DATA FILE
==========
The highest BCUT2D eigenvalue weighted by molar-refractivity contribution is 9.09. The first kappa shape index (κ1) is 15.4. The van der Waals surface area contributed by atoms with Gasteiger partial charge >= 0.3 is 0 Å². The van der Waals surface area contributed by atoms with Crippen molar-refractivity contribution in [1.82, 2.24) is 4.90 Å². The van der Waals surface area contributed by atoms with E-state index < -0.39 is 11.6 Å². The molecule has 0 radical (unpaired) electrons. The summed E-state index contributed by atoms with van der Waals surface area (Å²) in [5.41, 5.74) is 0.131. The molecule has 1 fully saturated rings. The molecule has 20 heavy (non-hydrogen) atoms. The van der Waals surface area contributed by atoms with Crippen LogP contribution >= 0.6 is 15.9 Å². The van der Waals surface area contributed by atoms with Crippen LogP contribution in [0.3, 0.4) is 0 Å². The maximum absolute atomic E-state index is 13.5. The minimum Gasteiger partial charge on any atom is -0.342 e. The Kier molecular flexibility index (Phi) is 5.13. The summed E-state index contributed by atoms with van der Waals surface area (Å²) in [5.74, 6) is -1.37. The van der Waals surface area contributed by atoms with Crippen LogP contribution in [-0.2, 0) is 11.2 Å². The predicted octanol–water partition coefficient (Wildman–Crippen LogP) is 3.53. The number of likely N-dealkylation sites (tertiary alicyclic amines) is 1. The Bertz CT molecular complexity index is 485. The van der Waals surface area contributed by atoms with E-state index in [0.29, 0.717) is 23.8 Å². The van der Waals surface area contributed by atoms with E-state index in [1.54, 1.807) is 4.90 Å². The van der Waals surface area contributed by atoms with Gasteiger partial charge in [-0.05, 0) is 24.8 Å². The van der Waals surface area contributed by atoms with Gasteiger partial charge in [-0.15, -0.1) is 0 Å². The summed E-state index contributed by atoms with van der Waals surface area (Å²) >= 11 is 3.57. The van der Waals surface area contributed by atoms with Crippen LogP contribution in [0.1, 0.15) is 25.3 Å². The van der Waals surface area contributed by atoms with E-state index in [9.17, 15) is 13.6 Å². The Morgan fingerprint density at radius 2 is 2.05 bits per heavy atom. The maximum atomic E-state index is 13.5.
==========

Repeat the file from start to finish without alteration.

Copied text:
The highest BCUT2D eigenvalue weighted by molar-refractivity contribution is 9.09. The first kappa shape index (κ1) is 15.4. The van der Waals surface area contributed by atoms with Gasteiger partial charge >= 0.3 is 0 Å². The van der Waals surface area contributed by atoms with Crippen molar-refractivity contribution in [1.82, 2.24) is 4.90 Å². The van der Waals surface area contributed by atoms with E-state index < -0.39 is 11.6 Å². The molecule has 0 radical (unpaired) electrons. The summed E-state index contributed by atoms with van der Waals surface area (Å²) in [5.41, 5.74) is 0.131. The molecule has 1 fully saturated rings. The molecule has 20 heavy (non-hydrogen) atoms. The van der Waals surface area contributed by atoms with Crippen LogP contribution >= 0.6 is 15.9 Å². The van der Waals surface area contributed by atoms with Crippen LogP contribution in [0.3, 0.4) is 0 Å². The maximum absolute atomic E-state index is 13.5. The minimum Gasteiger partial charge on any atom is -0.342 e. The Kier molecular flexibility index (Phi) is 5.13. The summed E-state index contributed by atoms with van der Waals surface area (Å²) in [5.74, 6) is -1.37. The van der Waals surface area contributed by atoms with Crippen LogP contribution in [-0.2, 0) is 11.2 Å². The predicted octanol–water partition coefficient (Wildman–Crippen LogP) is 3.53. The number of likely N-dealkylation sites (tertiary alicyclic amines) is 1. The Bertz CT molecular complexity index is 485. The van der Waals surface area contributed by atoms with E-state index in [0.29, 0.717) is 23.8 Å². The van der Waals surface area contributed by atoms with E-state index in [1.54, 1.807) is 4.90 Å². The van der Waals surface area contributed by atoms with Gasteiger partial charge in [-0.05, 0) is 24.8 Å². The van der Waals surface area contributed by atoms with Gasteiger partial charge in [-0.15, -0.1) is 0 Å². The summed E-state index contributed by atoms with van der Waals surface area (Å²) >= 11 is 3.57. The van der Waals surface area contributed by atoms with Crippen LogP contribution in [0.1, 0.15) is 25.3 Å². The van der Waals surface area contributed by atoms with E-state index in [9.17, 15) is 13.6 Å². The Morgan fingerprint density at radius 2 is 2.05 bits per heavy atom. The maximum atomic E-state index is 13.5.